An introduction to Modifiers in Blender
Modifiers in Blender are very useful modelling tools. This article will explain how modifiers work in Blender.
How modifiers work
The great advantage of working with modifiers is that they allow you to simulate and test changes to a mesh whithout making them permanent until you are satisfied with the result.
The basic steps for working with a modifier are:
- In Object mode, add a modifier to your mesh
- In Object mode you can see what changes it makes to your mesh shape while in Edit mode your mesh stays unchanged.
- Change the modifier parameters and check how the mesh changes.
- Go on editting your mesh in Edit mode, and check in Object mode how the modifier acts upon those modifications you've made.
- Only when you are completely satisfied, apply the modifier and the changes to your mesh will be permanent.
You can add more than one modifier at the same time to your mesh as shown in picture Modifier stack. The order in which modifiers affect your mesh is important and changing the order in which two modifiers apply will most likely lead to different final shapes for your mesh. Modifiers apply following a top-down order, i.e:
- The modifier that is at the top of the stack affects directly your mesh
- The second modifier affects the shape resulting of applying the first modifier to your mesh
- The third modifier affects the shape resulting of applying the first and then the second modifier to your mesh
- and so on
You can change the order or the modifiers in the stack by clicking on the ^ and v little arrow symbols at the right of each modifier, and see how changing the order affects the result.
Some useful modifiers
These are some useful modifiers that you can use in Blender.
The Array modifier creates exact clones of your mesh. It is often used in conjuction with the Curve modifier.
Examples of the use of the Array modifier:
The Bevel modifier smooths the edges that define the outline of a mesh adding at the same time more polygons to it. You can control how much the modifier affects each of the edges by setting the Bevel weight:
- In Edit mode select an edge (or several edges)
- Select the menu option Mesh -> Edges -> Adjust Bevel Weight
- Either move the mouse or type a number to change the Bevel weight for the selected edges. The higher the value, the higher the mesh will be deformed by the Bevel modifier.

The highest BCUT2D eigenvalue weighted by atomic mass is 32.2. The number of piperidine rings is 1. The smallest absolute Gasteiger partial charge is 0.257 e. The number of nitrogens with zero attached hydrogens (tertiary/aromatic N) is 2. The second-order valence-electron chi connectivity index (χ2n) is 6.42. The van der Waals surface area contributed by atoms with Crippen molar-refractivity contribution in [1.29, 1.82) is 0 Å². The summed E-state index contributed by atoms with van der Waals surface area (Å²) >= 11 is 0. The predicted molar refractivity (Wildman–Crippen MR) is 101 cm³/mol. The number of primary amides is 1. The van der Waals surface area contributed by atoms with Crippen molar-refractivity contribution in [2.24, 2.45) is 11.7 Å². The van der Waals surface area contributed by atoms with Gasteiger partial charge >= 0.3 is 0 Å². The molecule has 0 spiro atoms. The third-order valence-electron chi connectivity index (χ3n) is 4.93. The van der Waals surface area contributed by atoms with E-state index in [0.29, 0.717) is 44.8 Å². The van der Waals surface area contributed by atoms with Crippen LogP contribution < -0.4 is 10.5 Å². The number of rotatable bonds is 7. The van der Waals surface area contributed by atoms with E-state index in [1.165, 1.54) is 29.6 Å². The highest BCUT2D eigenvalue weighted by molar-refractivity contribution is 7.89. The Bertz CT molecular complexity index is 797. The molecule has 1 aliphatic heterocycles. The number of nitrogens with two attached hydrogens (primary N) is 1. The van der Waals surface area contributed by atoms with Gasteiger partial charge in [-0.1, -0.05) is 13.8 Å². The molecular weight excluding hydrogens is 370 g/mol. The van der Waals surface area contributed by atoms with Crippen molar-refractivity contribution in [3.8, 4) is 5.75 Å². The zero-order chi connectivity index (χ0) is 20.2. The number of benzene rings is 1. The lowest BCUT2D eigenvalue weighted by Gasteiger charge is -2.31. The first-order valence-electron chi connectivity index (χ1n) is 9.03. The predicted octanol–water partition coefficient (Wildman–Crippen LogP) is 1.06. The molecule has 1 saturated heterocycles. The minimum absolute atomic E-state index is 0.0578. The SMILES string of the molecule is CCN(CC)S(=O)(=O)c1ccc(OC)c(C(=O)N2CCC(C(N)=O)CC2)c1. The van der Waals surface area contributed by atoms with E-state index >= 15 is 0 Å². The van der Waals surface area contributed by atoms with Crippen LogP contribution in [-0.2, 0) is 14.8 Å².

Examples of the use of the Bevel modifier:
The Cloth modifier animates your mesh making it move like a piece of cloth. It is very useful for creating hanging clothes like capes, curtains, wide skirts, tablecloths, flags, etc.
Examples of the use of the Cloth modifier:
The Curve modifier is a very powerful modifier as it allows you to work with straight and simple meshes (that are easier to build) and then modify their shape by making they move along a curve creating complex shapes easily. This modifier can be used with open curves and close curves (circles, ellipses, etc).
Examples of the use of the Curve modifier:
The Decimate modifier reduces the polygon count of your mesh while keeping its basic shape. A high polygon mesh will affect the performance of most games, so it is good to reduce its size using this modifier.
If you are going to gmake a UV map for your mesh, apply the Decimate modifier before generating it as this modifier will destroy irt and you'll have to generate a new one. If you have already created the UV map, use the Poly Reducer script instead.
The Mirror modifier is very useful when working with meshes that have a symmetry along a plane as it allows you to build only half of the mesh and Blender automatically creates the other half.
Examples of the use of the Mirror modifier:
The Shrinkwrap modifier allows you to create a low polygon mesh that has the same shape than another mesh.
Examples of the use of the Shrinkwrap modifier:
The Subsurf modifier smooths your mesh shape adding at the same time more polygons to it. You can define how much has subsurf to affect each one of the edges of your mesh. To do this:
- In Edit mode select an edge
- Press the N key and the edge properties window will pop up as shown in picture Setting subsurf intensity on an edge
- look at the Crease value (or Median Crease value if you have selected more than one edge): a vaule of 0 means that it will be completely smoothed by the subsurf modifier, a value of 1.00 menas that it will remain unchanged, and any value between them will represent the percentage the subsurf modifier will affect the edge.
Examples of the use of the Subsurf modifier: